Knowing when to finance growth can sometimes be a challenge for many small business owners. For most businesses, growth is an option, not necessarily a survival factor. Some business owners take a very aggressive approach to growing their businesses; while others take a very conservative, slow growth, approach. Regardless of the approach you take with your business, how do you know when it’s time to grow and how do you know if borrowing capital to finance growth is a good idea?
Although there are successful companies that don’t aggressively pursue growth, many small business owners want to see their businesses grow quickly. With that in mind, here are some tell-tail signs it might be time to grow:
The market category you serve is growing as a whole: Not to be mistaken for one that is changing, necessarily. You need to continually innovate to serve the changing market. We are, however, talking about a market that has expanding opportunities. For example, if the new home construction market is on the rise and you are a mason, plumber, electrician or other related tradesman, perhaps you should expand by hiring more employees and going after those new opportunities that will create new demands.
You find a complementary product that can boost profits: Sometimes opportunities for growth come in the form of related products you can add to those you already offer. For example, Titan Business Development Group, which focuses on coaching and consulting, recently added virtual CFO services to its menu of service offerings.
Rising demand: Increasing capacity to accommodate your existing customers’ desire to buy more is a challenge most business owners want to face. There could also be an influx of new customers who want to purchase your products or services and you need to expand to meet the extra demand.
Market factors like those mentioned above are reasons many small business owners consider expanding, but how do you know if it’s worth the risk of financing that growth? If the following describes your business, financing growth with a loan might make sense:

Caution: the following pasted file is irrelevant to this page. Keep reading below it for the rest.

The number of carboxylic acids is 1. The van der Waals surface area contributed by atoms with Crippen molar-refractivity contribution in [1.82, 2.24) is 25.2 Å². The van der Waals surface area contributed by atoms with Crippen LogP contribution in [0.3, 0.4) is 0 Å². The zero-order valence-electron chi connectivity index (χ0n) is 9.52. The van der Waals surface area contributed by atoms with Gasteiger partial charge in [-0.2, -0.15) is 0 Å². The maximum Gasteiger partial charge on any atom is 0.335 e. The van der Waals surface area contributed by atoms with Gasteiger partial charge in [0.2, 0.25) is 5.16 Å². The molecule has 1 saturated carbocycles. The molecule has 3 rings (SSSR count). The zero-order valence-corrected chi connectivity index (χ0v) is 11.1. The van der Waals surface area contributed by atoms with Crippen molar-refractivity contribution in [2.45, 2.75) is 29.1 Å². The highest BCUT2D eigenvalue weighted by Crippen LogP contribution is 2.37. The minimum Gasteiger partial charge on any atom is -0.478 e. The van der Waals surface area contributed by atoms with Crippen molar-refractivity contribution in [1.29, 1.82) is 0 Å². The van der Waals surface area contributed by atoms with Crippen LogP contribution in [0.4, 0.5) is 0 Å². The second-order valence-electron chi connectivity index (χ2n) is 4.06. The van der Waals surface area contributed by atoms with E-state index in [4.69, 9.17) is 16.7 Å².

You currently have a healthy business with a positive cash flow: lenders want to know you have the means to service new debt currently as well as moving forward. The cost of borrowing capital needs to be considered before you talk to a lender.
You have a plan: Borrowing money is a serious step that shouldn’t be taken with a “seat-of-the-pants” approach. Make sure you’ve given thought to how you will use the borrowed capital to help your business grow. Do you have a projected ROI for the investment of borrowed capital; do you know exactly how much you’ll need? The better you can answer these questions, the more likely the borrowed capital will do what you want it to and the more likely a lender will be willing to offer you a loan.
You have systems in place to handle the additional business: . If you have a plan and a process in place that will successfully accommodate growth, and all you lack is capital, you’ll be in a better place to leverage borrowed capital to fuel growth. If you don’t have a plan in place, talk with your business coach or other adviser.
The finances make sense: Popular culture would have you believe that all you need is capital to grow; however, before borrowing, it’s important to make sure the economics of the loan make sense. Does the cost of the loan make sense with the anticipated ROI of the growth project, can you make the periodic payments, do you have a contingency plan should things not go as expected?
Some companies fail because they didn’t grow enough. Some fail because they grew at the wrong time or even because the grew too fast. Recognizing growth opportunities is an important part of owning a small business and knowing when it makes sense to access borrowed capital to facilitate growth is a critical part of building a successful business.